Skin in the Game

Maureen Dowd is at it with the Catholic bishops again. Today’s column takes aim at them for rejecting the president’s proposed compromise on employee reproductive healthcare.  The opinion is well composed, as usual, but I disagree with Dowd at the end.  She concludes, “…what the bishops portray as an attack on religion by the president is really an attack on women by the bishops.”

Plenty of commentary characterizes the Catholic hierarchy as power hungry (suppressing women to consolidate power) or outright misogynist, but to me, those charges don’t ring true.  I had a flash of insight on this recently, thanks to that great spiritual thinker and writer Richard Rohr.  He is also a Catholic priest, by the way, and doesn’t shy away from candid observations on our culture and public discourse.  He says it is easiest to pillory that which threatens our own character the least.  “Many Christians whittle down the great Gospel to some moral issue over which they can feel totally triumphant and superior, and which usually asks nothing of them personally.”  As examples he cites:

“celibate priests focusing on birth control and abortion as the core of evil, heterosexuals seeing gay marriage as the ultimate threat to society, liberals invested in some current political correctness while living lives of rather total isolation from actual suffering in the world, Bible thumpers ignoring most of the Bible when it asks them to change, a nation of immigrants being anti-immigrant, etc.”

Although it seems that the Catholic hierarchy has an ax to grind regarding reproductive rights, and this issue seems to rank way above reaching out to the poor or outcast on its public policy agenda, I couldn’t quite put my finger on the reason why.  Rohr has supplied it.  For men who have taken a lifetime vow of celibacy, reproductive concerns are far from personal turf.  This is safe ground to stomp on.  They don’t really have to do anything or to be changed in any way, on a personal level, no matter the outcome.  They don’t have to expose themselves to God’s transformational power or embrace Jesus’ radically egalitarian message.  Human reproduction is something they can all agree on because, basically, it doesn’t impact them.  They don’t have any skin in that game.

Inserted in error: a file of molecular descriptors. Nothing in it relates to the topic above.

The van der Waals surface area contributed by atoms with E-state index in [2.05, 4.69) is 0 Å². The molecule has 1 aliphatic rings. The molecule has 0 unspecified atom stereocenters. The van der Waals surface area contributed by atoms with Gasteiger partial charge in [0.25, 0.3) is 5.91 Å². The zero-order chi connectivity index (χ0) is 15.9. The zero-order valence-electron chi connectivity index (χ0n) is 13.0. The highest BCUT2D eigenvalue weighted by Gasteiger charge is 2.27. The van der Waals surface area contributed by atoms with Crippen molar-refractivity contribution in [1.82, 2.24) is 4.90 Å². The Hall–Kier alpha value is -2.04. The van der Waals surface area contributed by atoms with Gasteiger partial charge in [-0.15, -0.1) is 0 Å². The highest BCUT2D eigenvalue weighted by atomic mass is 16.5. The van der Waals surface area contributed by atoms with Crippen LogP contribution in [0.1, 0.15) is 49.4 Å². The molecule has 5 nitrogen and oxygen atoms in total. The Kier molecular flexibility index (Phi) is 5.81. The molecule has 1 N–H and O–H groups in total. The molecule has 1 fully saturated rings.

Now, welcoming the despised and outcast or taking in the poor, that is another story entirely.  That, evidently, is a bit too close to home.  Too much focus there would inevitably shine a spotlight on actions of the bishops themselves.  Some bishops might not be comfortable actually doing some things.  There might be disagreements about how or how much to do.  Outcomes might not be predictable or controllable.  The safest course appears to be supporting the good work of food pantries, shelters and clinics on a local level without calling public policy attention to systemic forces underlying the needs.  Otherwise, calling for change might call them to change.

To disagree respectfully with Maureen Dowd, the bishops’ stance is not so much an attack on women as it is a sprinting retreat from the gospel.

Join the conversation.  Where do you see moral triumph, and where do you see invitations to be transformed?

Copyright 2012 Stephanie Walker All rights reserved.  Visit